In April 2021 two moderate to strong earthquakes occurred in the north of Bangladesh that jolted some parts of the country. The moderate one of 5.1 magnitude occurred on April 05 at 21:20 hours which was followed by another two smaller quakes of 4.1 and 3.7 magnitudes in the neighbouring areas on the next day. The strong one of 6.0 magnitude occurred on April 28 at 08:21 hours which was followed by a series of aftershocks numbering 11 with magnitudes ranging from 4.7 to 3.0 within the next 32 hours. Both the earthquakes occurred at nearly the same latitudinal settings but about 350 km apart, and within the Himalayan Frontal Thrust domain. Distances between the epicenters of these earthquakes and the Dhaka seismic center were 403 km and 397 km respectively. It is noteworthy that two earthquakes of magnitudes 7.1 and 6.9 occurred in this region in 1930 and 2011 respectively. Although these quakes occurred beyond our territory, the country shook because of geologic and tectonic continuity. It is known that Bangladesh lies in a tectonically active region of the globe where the Indian plate is colliding with the Eurasian plate in the north and subducting under the Burmese plate in the east. Due to the movement mainly along these plate boundaries Bangladesh experiences frequent occurrences of earthquakes.
Here data and information were collected from different websites, newspapers and personal communications from different parts of the country and analysed. The April 05 earthquake was felt mainly in the northwestern-most parts of the country that includes the districts of Panchagarh, Thakurgaon, Dinajpur, Rangpur, Joypurhat, Kurigram, Lalmonirhat and Rajshahi. Newspaper reports stated that trees and buildings were shaken, and out of fear many rushed outside. But, no casualties were reported. According to a few newspapers, the quake was also felt in the capital. However, the estimated maximum intensity of the earthquake was III, indicating weak shaking.The April 28 earthquake was felt in the north-western and mid-northern parts of the country including Dhaka. The north-western part includes the districts of Panchagarh, Thakurgaon, Dinajpur, Nilphamari, Rangpur, Gaibandha, Bogura, Rajshahi; and the other part includes Sherpur, Mymensingh, Dhaka and Sylhet. People expressed that they felt it while they were sitting, lying and in standing positions. In Dhaka, the feelings were a little different because they are mostly living in high-rise buildings. However, the quake did no harm to life, no damage to the buildings and no effect on natural objects. But it created panic among some. Frightened people came out of their homes at Panchagarh and Sherpur. From personal communication, it is learned that the quake was not felt at Pabna, Khulna, Patuakhali, Chattagram and Cox’s Bazar. It can be concluded here that the maximum intensity in the country was III-IV, which indicates weak to light shaking. Geologically, these areas are covered with Pleistocene terraces of Barind and Madhupur, composed of red-brown clay residuum, and Holocene Tista alluvial fan and floodplains composed of grey unconsolidated sand-silt clay of varying amounts.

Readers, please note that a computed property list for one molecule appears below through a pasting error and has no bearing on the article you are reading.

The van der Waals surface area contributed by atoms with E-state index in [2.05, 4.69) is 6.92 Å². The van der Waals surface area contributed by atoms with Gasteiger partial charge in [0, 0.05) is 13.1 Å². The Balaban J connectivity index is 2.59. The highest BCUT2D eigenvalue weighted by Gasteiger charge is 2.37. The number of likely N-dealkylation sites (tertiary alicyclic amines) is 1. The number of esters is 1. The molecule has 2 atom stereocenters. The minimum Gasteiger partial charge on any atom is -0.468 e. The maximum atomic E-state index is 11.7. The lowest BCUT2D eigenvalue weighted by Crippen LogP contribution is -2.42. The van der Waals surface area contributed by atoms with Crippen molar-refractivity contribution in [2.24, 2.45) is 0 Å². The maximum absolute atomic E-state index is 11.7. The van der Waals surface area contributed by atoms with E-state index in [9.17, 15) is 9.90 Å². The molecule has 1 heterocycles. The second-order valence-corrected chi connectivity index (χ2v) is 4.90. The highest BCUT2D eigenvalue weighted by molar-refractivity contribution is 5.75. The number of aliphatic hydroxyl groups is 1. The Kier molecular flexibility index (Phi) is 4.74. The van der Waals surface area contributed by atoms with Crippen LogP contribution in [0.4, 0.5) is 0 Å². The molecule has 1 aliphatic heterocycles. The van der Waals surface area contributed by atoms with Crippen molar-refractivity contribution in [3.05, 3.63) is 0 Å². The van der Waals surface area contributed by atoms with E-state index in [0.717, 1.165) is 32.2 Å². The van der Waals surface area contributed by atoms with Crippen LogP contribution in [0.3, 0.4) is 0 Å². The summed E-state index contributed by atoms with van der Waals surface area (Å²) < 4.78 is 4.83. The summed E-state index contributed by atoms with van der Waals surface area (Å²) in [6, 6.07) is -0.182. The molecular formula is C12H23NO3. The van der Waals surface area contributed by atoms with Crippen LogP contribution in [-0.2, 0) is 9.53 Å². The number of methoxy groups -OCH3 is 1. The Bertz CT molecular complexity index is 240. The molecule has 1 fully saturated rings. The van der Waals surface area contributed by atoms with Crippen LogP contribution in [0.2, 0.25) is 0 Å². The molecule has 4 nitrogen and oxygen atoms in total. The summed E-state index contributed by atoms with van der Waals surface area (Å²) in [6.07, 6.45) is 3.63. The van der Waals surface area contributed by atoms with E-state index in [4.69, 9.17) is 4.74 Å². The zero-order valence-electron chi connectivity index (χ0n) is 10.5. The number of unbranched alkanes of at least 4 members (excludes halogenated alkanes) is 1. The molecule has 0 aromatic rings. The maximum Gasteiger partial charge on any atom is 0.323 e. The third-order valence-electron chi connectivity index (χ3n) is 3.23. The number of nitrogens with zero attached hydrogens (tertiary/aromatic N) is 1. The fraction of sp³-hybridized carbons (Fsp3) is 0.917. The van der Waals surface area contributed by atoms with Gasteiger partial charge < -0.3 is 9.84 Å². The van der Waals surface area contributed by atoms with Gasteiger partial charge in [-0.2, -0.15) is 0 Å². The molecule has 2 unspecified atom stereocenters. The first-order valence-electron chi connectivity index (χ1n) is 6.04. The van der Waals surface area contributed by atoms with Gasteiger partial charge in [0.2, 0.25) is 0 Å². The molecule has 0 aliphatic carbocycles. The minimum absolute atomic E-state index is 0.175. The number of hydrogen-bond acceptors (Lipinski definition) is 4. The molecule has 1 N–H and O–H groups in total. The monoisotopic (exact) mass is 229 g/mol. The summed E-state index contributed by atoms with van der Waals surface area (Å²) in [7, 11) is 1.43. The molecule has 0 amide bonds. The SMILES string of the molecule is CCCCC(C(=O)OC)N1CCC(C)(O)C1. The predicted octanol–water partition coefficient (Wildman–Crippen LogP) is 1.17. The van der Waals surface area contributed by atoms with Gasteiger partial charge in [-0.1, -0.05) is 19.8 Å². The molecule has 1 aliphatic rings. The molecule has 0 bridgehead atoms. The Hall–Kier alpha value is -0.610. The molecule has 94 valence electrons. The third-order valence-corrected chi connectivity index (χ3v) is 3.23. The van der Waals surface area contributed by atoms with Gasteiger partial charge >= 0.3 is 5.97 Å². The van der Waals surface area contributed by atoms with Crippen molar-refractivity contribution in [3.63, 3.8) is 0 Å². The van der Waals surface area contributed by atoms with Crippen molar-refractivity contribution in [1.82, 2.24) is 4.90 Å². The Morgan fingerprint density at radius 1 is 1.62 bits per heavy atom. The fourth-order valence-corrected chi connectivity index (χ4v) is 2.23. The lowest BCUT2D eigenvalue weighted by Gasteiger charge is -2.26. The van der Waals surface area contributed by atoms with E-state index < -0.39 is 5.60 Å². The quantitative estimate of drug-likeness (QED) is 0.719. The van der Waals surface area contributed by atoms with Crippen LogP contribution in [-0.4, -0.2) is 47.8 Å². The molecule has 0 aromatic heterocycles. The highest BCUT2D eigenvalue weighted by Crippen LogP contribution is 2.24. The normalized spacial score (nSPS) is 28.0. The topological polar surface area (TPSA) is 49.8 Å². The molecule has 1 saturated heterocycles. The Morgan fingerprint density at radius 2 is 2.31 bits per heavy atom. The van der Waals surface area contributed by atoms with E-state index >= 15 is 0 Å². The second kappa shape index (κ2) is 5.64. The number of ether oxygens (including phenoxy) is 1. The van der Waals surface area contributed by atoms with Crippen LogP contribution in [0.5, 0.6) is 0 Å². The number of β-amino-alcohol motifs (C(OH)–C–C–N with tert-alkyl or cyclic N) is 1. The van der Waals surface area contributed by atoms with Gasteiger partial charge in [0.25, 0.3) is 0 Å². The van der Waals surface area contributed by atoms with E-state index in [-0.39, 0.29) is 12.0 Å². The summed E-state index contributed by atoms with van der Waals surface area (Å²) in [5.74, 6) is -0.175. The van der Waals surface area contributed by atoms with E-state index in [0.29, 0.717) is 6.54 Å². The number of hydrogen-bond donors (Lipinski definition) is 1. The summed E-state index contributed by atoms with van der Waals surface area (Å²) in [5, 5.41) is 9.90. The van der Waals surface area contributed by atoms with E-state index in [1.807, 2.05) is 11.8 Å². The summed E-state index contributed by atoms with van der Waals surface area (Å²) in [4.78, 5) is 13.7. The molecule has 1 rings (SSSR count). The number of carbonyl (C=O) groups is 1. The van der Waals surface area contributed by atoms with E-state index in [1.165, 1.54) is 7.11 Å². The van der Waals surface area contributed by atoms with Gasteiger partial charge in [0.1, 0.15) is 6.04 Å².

When we discuss earthquakes, two terms come in front – magnitude and intensity, and many people mingle the terms which creates confusion. Magnitude expresses the size of an earthquake which is measured with the help of a seismograph. On the other hand, intensity indicates the effect of an earthquake on nature, people and structures. The intensity of an earthquake at a particular place depends on three factors – the magnitude of the earthquake, distance from the epicenter, and local rock/soil condition i.e. geological condition. Richter scale and Modified Mercalli scale are popularly used for estimating the magnitude and the shaking intensity of earthquakes respectively.
Based on limited data and information these primary observations and conclusions have been made, although there is ample scope to do meaningful research of geological significance using these moderate-strong earthquake data. Results of such works are needed for seismic risk reduction activities in such a vast alluvial terrain towards the benefit and safety of our people, as well as achieving self-sufficiency.
A. K. M. Khorshed Alam, PhD, research Geologist